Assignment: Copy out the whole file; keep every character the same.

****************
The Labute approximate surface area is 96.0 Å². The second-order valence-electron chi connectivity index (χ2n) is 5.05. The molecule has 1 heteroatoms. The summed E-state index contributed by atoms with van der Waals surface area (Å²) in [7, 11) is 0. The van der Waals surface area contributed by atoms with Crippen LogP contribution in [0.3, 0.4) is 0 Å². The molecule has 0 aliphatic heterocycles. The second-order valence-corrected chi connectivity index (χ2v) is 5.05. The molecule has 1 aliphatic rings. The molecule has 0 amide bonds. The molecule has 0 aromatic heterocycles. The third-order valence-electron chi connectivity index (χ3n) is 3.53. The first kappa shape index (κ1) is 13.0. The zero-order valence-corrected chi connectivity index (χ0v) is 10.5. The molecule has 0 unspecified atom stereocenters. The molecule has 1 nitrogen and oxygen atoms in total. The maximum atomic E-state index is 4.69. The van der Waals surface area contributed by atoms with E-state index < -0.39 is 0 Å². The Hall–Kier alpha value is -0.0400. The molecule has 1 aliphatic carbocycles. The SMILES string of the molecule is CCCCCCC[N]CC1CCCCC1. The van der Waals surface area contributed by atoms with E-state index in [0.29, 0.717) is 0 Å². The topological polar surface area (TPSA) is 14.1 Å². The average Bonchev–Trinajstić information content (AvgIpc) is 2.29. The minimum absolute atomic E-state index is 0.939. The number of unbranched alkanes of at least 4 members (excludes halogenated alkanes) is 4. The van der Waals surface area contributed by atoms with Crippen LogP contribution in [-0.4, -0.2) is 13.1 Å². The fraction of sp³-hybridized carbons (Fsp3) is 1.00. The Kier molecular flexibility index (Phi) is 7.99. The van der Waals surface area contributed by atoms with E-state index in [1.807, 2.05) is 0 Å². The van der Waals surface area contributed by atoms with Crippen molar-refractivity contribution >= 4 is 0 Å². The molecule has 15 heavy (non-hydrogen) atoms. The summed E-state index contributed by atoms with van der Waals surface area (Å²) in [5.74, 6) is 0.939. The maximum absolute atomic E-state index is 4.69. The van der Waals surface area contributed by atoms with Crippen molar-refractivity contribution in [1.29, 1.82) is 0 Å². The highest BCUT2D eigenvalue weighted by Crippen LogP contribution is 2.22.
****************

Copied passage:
The Labute approximate surface area is 96.0 Å². The second-order valence-electron chi connectivity index (χ2n) is 5.05. The molecule has 1 heteroatoms. The summed E-state index contributed by atoms with van der Waals surface area (Å²) in [7, 11) is 0. The van der Waals surface area contributed by atoms with Crippen LogP contribution in [0.3, 0.4) is 0 Å². The molecule has 0 aliphatic heterocycles. The second-order valence-corrected chi connectivity index (χ2v) is 5.05. The molecule has 1 aliphatic rings. The molecule has 0 amide bonds. The molecule has 0 aromatic heterocycles. The third-order valence-electron chi connectivity index (χ3n) is 3.53. The first kappa shape index (κ1) is 13.0. The zero-order valence-corrected chi connectivity index (χ0v) is 10.5. The molecule has 0 unspecified atom stereocenters. The molecule has 1 nitrogen and oxygen atoms in total. The maximum atomic E-state index is 4.69. The van der Waals surface area contributed by atoms with E-state index < -0.39 is 0 Å². The Hall–Kier alpha value is -0.0400. The molecule has 1 aliphatic carbocycles. The SMILES string of the molecule is CCCCCCC[N]CC1CCCCC1. The van der Waals surface area contributed by atoms with E-state index in [0.29, 0.717) is 0 Å². The topological polar surface area (TPSA) is 14.1 Å². The average Bonchev–Trinajstić information content (AvgIpc) is 2.29. The minimum absolute atomic E-state index is 0.939. The number of unbranched alkanes of at least 4 members (excludes halogenated alkanes) is 4. The van der Waals surface area contributed by atoms with Crippen LogP contribution in [-0.4, -0.2) is 13.1 Å². The fraction of sp³-hybridized carbons (Fsp3) is 1.00. The Kier molecular flexibility index (Phi) is 7.99. The van der Waals surface area contributed by atoms with E-state index in [1.807, 2.05) is 0 Å². The van der Waals surface area contributed by atoms with Crippen molar-refractivity contribution >= 4 is 0 Å². The molecule has 15 heavy (non-hydrogen) atoms. The summed E-state index contributed by atoms with van der Waals surface area (Å²) in [5.74, 6) is 0.939. The maximum absolute atomic E-state index is 4.69. The van der Waals surface area contributed by atoms with Crippen molar-refractivity contribution in [1.29, 1.82) is 0 Å². The highest BCUT2D eigenvalue weighted by Crippen LogP contribution is 2.22.